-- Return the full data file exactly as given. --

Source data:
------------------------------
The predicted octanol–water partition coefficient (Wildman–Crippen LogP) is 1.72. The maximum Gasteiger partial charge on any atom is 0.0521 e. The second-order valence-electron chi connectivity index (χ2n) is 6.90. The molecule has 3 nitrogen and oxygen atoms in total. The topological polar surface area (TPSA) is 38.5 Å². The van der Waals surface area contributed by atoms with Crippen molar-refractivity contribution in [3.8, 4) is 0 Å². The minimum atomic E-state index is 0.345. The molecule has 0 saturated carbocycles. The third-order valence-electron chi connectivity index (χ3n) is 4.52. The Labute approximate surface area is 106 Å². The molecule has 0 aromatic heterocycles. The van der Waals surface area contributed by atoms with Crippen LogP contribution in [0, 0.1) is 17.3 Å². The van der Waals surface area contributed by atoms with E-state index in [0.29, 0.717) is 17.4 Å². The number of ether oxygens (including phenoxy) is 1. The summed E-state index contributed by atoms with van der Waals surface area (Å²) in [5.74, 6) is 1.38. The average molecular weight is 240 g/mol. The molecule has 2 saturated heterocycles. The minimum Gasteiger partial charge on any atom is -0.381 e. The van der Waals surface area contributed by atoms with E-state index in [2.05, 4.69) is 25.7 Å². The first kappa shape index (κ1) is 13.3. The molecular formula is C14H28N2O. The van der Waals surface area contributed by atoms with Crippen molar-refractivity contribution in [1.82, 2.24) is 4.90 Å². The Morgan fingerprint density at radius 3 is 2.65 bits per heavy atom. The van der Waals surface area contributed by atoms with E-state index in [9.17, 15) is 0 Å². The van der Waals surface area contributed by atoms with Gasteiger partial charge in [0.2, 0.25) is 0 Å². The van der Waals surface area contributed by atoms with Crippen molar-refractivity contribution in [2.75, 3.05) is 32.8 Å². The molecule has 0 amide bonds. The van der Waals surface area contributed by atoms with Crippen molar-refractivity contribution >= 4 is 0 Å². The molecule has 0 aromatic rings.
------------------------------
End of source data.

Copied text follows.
The predicted octanol–water partition coefficient (Wildman–Crippen LogP) is 1.72. The maximum Gasteiger partial charge on any atom is 0.0521 e. The second-order valence-electron chi connectivity index (χ2n) is 6.90. The molecule has 3 nitrogen and oxygen atoms in total. The topological polar surface area (TPSA) is 38.5 Å². The van der Waals surface area contributed by atoms with Crippen molar-refractivity contribution in [3.8, 4) is 0 Å². The minimum atomic E-state index is 0.345. The molecule has 0 saturated carbocycles. The third-order valence-electron chi connectivity index (χ3n) is 4.52. The Labute approximate surface area is 106 Å². The molecule has 0 aromatic heterocycles. The van der Waals surface area contributed by atoms with Crippen LogP contribution in [0, 0.1) is 17.3 Å². The van der Waals surface area contributed by atoms with E-state index in [0.29, 0.717) is 17.4 Å². The number of ether oxygens (including phenoxy) is 1. The summed E-state index contributed by atoms with van der Waals surface area (Å²) in [5.74, 6) is 1.38. The average molecular weight is 240 g/mol. The molecule has 2 saturated heterocycles. The minimum Gasteiger partial charge on any atom is -0.381 e. The van der Waals surface area contributed by atoms with E-state index in [2.05, 4.69) is 25.7 Å². The first kappa shape index (κ1) is 13.3. The molecular formula is C14H28N2O. The van der Waals surface area contributed by atoms with Crippen molar-refractivity contribution in [1.82, 2.24) is 4.90 Å². The Morgan fingerprint density at radius 3 is 2.65 bits per heavy atom. The van der Waals surface area contributed by atoms with E-state index in [9.17, 15) is 0 Å². The van der Waals surface area contributed by atoms with Gasteiger partial charge in [0.2, 0.25) is 0 Å². The van der Waals surface area contributed by atoms with Crippen molar-refractivity contribution in [2.75, 3.05) is 32.8 Å². The molecule has 0 amide bonds. The van der Waals surface area contributed by atoms with Crippen molar-refractivity contribution >= 4 is 0 Å². The molecule has 0 aromatic rings.